December 09, 2018

Administrative Law Judge finds the testimony of the employer's witnesses more credible that the testimony of the accused employee

Administrative Law Judge finds the testimony of the employer's witnesses more credible that the testimony of the accused employee
Human Resources Admin. v. Brown, OATH Index No. 161/19

A case worker was charged with confronting a security officer at the facility where they worked, using profanity and physically restraining the security officer.

It was also alleged that when the security officer’s supervisor arrived on the scene and directed the officer to her post, the case worker continued to restrain the officer, pushed the supervisor, and directed profanity at the supervisor.

Following a two-day trial, OATH Administrative Law Judge Astrid B. Gloade found testimony of the security guard and her supervisor more credible than the case worker’s testimony concerning the event and she sustained the charges.

Judge Gloade recommended that the appointing authority impose a penalty of a thirty-day suspension without pay, with credit for time served during a pre-trial suspension by the employee.

CAUTION

Subsequent court and administrative rulings, or changes to laws, rules and regulations may have modified or clarified or vacated or reversed the decisions summarized here. Accordingly, these summaries should be Shepardized® or otherwise checked to make certain that the most recent information is being considered by the reader.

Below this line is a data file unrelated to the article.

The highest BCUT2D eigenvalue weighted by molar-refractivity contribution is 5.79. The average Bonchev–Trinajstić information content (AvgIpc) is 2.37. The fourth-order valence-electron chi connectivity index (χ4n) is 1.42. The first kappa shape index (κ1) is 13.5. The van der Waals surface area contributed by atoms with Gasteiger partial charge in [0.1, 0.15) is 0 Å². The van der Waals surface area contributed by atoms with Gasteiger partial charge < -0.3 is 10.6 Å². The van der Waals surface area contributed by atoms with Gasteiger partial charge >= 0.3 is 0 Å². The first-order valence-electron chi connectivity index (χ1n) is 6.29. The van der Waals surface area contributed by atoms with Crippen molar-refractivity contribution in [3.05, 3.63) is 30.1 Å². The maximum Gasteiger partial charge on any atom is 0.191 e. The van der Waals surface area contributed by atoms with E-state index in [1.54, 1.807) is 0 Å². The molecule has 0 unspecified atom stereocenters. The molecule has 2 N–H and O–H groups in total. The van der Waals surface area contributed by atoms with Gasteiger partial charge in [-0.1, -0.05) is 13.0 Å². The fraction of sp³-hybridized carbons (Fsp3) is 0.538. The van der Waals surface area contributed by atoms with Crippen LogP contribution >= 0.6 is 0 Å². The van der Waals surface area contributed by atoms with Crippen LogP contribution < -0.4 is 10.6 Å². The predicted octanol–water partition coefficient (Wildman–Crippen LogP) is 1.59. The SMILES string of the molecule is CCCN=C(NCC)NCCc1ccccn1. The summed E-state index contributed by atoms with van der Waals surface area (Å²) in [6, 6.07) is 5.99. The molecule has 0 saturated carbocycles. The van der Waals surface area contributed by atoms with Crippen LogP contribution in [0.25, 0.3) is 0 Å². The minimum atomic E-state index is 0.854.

THE MATERIAL ON THIS WEBSITE IS FOR INFORMATION ONLY. AGAIN, CHANGES IN LAWS, RULES, REGULATIONS AND NEW COURT AND ADMINISTRATIVE DECISIONS MAY AFFECT THE ACCURACY OF THE INFORMATION PROVIDED IN THIS LAWBLOG. THE MATERIAL PRESENTED IS NOT LEGAL ADVICE AND THE USE OF ANY MATERIAL POSTED ON THIS WEBSITE DOES NOT CREATE AN ATTORNEY-CLIENT RELATIONSHIP.
Consistent with the Declaration of Principles jointly adopted by a Committee of the American Bar Association and a Committee of Publishers and Associations, the material in this blog is presented with the understanding that neither the publisher nor members of the staff are providing legal advice to the reader and in the event legal or other expert assistance is needed, the reader is advised to seek such advice from a competent professional.